We only disagree with his notion of the sadness related to maturity. How wonderful that after several years, your hard work can pay off in unpredictable and immeasurable ways?

5. Mindfully identify with your occupation.The Right Way to Be Fired” in the Harvard Business Review outlines two professional mindsets. One is “the ‘tenure mind-set’—the comforting sense that an organization willingly parts with valued employees only when they formally retire.” And the second is “an ‘assignment mentality’; [individuals] see each job as a stepping-stone, a temporary career-building project.” Those with an assignment mentality are typically more nimble; they readily adapt to change.

What the article says about how we relate to organizations, the same could be said about how we relate to our occupations. As the world changes more quickly, the pace at which we must adapt in our vocation also increases. Alicia Graf Mack recounts her experience:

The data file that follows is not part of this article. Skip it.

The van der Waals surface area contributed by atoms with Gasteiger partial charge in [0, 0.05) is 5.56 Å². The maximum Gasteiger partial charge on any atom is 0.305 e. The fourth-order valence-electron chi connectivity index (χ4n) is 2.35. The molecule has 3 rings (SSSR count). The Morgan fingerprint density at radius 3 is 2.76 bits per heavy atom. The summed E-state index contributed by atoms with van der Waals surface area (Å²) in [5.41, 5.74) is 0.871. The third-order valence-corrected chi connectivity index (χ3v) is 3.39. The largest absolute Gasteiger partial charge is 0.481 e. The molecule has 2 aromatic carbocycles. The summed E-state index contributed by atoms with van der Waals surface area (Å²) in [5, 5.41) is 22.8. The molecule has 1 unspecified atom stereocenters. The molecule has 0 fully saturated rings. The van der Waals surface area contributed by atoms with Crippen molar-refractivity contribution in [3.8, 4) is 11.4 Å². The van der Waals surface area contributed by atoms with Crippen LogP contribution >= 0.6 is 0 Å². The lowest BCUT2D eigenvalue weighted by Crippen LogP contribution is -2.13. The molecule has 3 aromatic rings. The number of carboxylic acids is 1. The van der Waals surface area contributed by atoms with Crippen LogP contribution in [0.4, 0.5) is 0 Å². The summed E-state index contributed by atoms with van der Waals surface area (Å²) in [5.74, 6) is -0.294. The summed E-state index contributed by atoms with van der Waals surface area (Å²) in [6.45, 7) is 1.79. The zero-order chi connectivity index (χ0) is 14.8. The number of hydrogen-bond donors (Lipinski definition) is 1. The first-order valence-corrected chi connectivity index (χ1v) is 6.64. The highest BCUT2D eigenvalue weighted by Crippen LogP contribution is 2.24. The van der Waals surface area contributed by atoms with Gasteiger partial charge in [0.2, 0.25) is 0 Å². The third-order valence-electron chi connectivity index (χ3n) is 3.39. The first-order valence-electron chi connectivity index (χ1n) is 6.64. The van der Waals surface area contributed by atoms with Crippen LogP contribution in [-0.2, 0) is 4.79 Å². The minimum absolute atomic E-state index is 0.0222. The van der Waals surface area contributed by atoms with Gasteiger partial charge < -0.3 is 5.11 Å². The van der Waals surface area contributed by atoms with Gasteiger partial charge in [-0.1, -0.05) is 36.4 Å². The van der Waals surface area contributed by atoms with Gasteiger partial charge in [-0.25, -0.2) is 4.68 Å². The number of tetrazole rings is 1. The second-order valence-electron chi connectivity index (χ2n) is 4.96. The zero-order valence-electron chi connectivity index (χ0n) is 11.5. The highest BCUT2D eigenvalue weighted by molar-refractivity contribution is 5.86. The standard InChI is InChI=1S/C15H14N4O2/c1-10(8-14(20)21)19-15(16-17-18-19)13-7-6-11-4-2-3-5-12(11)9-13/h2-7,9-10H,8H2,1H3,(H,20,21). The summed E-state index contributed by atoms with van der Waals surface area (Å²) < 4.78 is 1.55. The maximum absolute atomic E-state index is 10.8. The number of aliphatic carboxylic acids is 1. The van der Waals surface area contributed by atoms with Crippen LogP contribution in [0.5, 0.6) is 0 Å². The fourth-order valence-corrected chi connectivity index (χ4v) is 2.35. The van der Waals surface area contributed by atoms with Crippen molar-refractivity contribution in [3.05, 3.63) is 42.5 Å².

I had no idea I could do anything other than dancing. I was 20 or 21, living in New York by myself and I didn’t have a degree or any other way to make money. I didn’t have enough experience to teach. And I had never had an experience of injury or a life without dancing. It took me a good year or two to figure out who is Alicia who is not a dancer? That was really difficult.

Mack demonstrates that it’s productive to think about who you may be beyond your current occupation. What comes to mind could be an alternative for you, should circumstances change and impact your livelihood.